After exploring the history of Jung, you might wonder how shadow work found its way into witchcraft.  During the 20th Century, psychology and religion began to find common ground.  From counselors in churches to the use of religion in 12-step addiction programs, we saw the psychologization of religion.
PSYCHOLOGIZATION: The utilization of psychology and psychological theories in unrelated fields.
We began to see religion and psychology as having similar goals.  Jung saw it too.  While Freud maintained an objective worldview, Jung was pantheistic.  Much of his psychological analysis was based on the cultural structure around patients, which included their religious beliefs.  Individuation, he believed, was the primary goal of all religions and the shadow popped up in all of these systems, from the Christian concept of sin to the Buddhist's false sense of self. In fact, Jung even clarified that he didn't believe God existed - he knew.

Jung also had an interest in the occult.  He attended seances, claimed to have witnessed "parapsychic phenomena," and claimed that spirits were more than simply a psychological figment.  He also associated the process of alchemy with his psychological work, stating that the transformation of lead into gold was a metaphor for individuation.  Jung was even interested in astrology and divination.  It was Jung that proposed synchronicity, the concept of unrelated co-occurrences having deeper meanings, even going as far as to use this as an explanation for the relevance of I-Ching.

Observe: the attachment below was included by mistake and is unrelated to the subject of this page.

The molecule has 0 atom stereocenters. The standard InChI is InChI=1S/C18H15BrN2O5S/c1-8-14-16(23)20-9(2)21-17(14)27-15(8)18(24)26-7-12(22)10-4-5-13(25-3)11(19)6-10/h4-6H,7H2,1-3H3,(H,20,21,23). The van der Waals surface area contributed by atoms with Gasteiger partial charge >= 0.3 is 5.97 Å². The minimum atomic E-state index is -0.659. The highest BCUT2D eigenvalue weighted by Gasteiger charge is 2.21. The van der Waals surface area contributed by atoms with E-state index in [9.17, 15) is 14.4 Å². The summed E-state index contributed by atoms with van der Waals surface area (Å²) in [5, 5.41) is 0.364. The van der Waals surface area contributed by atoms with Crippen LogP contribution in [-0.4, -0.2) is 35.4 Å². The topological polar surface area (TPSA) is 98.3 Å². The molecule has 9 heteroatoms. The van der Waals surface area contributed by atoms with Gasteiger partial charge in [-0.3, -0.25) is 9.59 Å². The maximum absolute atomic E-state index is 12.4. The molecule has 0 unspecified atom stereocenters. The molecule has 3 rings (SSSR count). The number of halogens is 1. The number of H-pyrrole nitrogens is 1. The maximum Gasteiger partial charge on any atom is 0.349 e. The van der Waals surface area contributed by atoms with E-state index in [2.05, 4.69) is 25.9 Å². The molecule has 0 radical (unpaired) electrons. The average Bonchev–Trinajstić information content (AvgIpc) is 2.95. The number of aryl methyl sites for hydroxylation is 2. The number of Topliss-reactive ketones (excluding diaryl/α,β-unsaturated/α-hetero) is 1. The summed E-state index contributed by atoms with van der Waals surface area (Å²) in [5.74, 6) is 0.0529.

Jung's work was often published with wording that was inaccessible to the non-psychologist.  By the time his psychological theories were presented in ways that were more understandable, the New Age/Spiritual milieu was in full swing.  In this particular time period around the 1950s-1970s, history saw the rise of a number of practices, from pagan reconstructionism to witchcraft to new ageism.  One reason why practices and religions like Neopaganism, witchcraft, and New Age/Metaphysics overlap so much is that these movements occurred at similar time frames.  The New Age movement, the development of Wicca from Golden Dawn and European occultism, the reconstruction of Greek, Roman, and Norse beliefs - these were all socio-cultural movements reactionary to events surrounding the time period.  Likewise, Jung's work, which already included spiritual, esoteric, occult-like undertones reflecting the psychologist's personal beliefs, gained popularity during these movements.  Because of this, it's easy to see why something like shadow work might become integrated with some of these practices - thus why many modern witches and pagans take on shadow work as a spiritual practice.